Juniper is aligning its product development, sales and marketing strategy in seven "domains" that reflect challenges their customers face, executives said this week from the Mobile World Congress conference in Barcelona.
The seven domains are Edge, Core, Data Center, WAN, Campus and Branch, Customer and Enterprise Devices, and Access and Aggregation. Each domain represents a segment of a customer need, and an opportunity for Juniper to sell "customer-centric solutions," the executive said.
"What are the business challenges customers face that Juniper can solve?" asked Bob Muglia, executive vice president of Juniper's Software Solutions Division, in explaining the strategy to analysts at MWC.
Three of the domains - Edge, Core and Access/Aggregation - are targeted specifically at service providers. Two - Campus and Branch, and WAN - are focused specifically at enterprises. The other two, Data Center, and Consumer and Business Devices, straddle both constituencies.
Campus and Branch represents the largest total available market (TAM), at $18.2 billion, Juniper says. Consumer and Business Devices is the smallest, at $900 million. The next largest is Edge, at $10.7 billion; Data Center, $9.8 billion; Access and Aggregation, $3.3 billion; Core, $3.2 billion; and WAN, at a $3.1 billion TAM.
Juniper is well-established in edge and core routing for service providers. Where it has very little to no presence is in Campus and Branch, and Access/Aggregation, the executive said. Juniper just announced an access router for service providers - the ACX - which will begin shipping in the second quarter.
Making a new stab at enterprise management
"We're just getting started," said Stefan Dyckerhoff, executive vice president of Juniper's Platform Systems Division.
Juniper believes it can make a credible run in the campus and branch with its "Simply Connected" product line of Ethernet access switches, a wireless LAN controller, and enhanced security software for mobile devices running Apple iOS and Google Android. Juniper plans to augment that with a next-generation management platform for its SRX firewall called Security Design (not to be confused with the product for the data center that carries the same name), which performs user and application management. Security Design will debut in the second half of the year and will help make the SRX "extremely competitive in this space," Muglia says.
"We've fallen behind (in enterprise management) and that's hurt us a bit," he acknowledged.
In Data Center, Juniper's market share is in the single digits, mostly through sales of its EX Ethernet switches and MX Ethernet routers. But the company also has about 100 initial customers for its QFabric switching line, which collapses all switching functions into a single tier and makes every node appear to be one hop away. Also, a QFabric deployment of scores of switches and interconnects is designed to be managed as a single switch.
Juniper plans to build a network virtualisation layer on top of the QFabric infrastructure, based on its Junos Space software, to automate operations, secure and protect the environment, and isolate networks in multi-tenant cloud implementations.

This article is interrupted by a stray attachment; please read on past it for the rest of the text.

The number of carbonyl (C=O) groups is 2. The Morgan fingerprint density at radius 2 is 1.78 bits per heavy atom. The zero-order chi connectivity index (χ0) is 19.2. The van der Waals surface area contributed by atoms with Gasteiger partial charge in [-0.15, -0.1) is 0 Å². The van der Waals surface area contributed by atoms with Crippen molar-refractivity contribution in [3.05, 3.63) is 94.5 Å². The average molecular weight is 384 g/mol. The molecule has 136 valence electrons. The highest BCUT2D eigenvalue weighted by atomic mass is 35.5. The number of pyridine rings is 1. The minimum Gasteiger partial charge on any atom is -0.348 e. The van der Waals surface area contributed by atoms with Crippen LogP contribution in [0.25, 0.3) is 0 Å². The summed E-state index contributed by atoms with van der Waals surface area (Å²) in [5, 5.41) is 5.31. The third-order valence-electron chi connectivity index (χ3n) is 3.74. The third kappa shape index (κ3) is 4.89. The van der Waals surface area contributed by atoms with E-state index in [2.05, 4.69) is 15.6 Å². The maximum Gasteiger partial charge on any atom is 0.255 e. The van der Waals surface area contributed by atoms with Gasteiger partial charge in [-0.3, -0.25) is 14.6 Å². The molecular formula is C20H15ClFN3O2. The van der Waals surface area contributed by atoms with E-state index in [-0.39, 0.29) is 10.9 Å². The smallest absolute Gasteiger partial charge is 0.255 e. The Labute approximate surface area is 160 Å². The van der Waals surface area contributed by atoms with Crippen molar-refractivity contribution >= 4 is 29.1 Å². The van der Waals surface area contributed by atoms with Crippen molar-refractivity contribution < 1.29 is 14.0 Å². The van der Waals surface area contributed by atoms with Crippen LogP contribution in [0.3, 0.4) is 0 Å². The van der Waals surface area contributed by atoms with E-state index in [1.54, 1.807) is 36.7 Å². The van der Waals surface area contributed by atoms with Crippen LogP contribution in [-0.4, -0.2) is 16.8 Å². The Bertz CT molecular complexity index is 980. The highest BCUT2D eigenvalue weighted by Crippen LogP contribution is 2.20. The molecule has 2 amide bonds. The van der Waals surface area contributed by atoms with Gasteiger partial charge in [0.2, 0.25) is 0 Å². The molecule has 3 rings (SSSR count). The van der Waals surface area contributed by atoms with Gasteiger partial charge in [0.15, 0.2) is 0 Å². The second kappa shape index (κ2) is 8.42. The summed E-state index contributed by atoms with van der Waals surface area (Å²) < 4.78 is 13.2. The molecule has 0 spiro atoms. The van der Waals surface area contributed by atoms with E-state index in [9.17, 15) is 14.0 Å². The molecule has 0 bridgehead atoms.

In WAN, Juniper plans to provide tools that allow enterprises to guarantee service-level agreements (SLA) in private clouds. This is an environment where there's more data, video, connections and applications that require SLAs, and further consolidation to provide segmentation between applications, the executive said.
Juniper plans to push MPLS as the essence of the private cloud, for consolidating data transport, resiliency and application QoS.
"We want to make MPLS usable for the enterprise," Dyckerhoff said.
Securing the BYOD market
And for Consumer and Business Devices, where the tools are both personal and professional, non-standard and unmanaged, Juniper believes its Junos Pulse client software can protect them from harmful malware and data loss, and manage secure connections back to the enterprise.
"IT managers are really kind of scared by what's happening" with the trend of employees bringing their own personal devices to work, Muglia says. "The last time we saw this was when the PC came in" to enterprises in the 1980s and displaced dumb terminals.
For core routing, Juniper will ship its newest platform, the T4000, in the next two weeks. Service providers Telefonica and Comcast are using it now. Juniper will also ship its PTX packet/optical transport system within the next month, the executives said.
That might help relieve a product transition logjam that has impacted Juniper's last two quarters. Still, some analysts are waiting for further upward results.
"(Juniper) sees no footprint losses in core routing despite its lower share at 26 percent vs. 30 percent in 4Q vs. 3Q, with losses related to slower purchases as customers awaiting the new T4000," writes Nikos Theodosopoulos of UBS on the MWC analyst briefing.
"While the analyst day was positive, we believe broader execution questions remain unanswered," Theodosopoulos states in his report. "In addition to losses in the core, Juniper edge routing share has also trended lower at 17% in 4Q vs. 24 percent in 1Q11. To be more strategic in wireless, Juniper has the MobileNext (enhanced packet core) but there are no meaningful wins to date."
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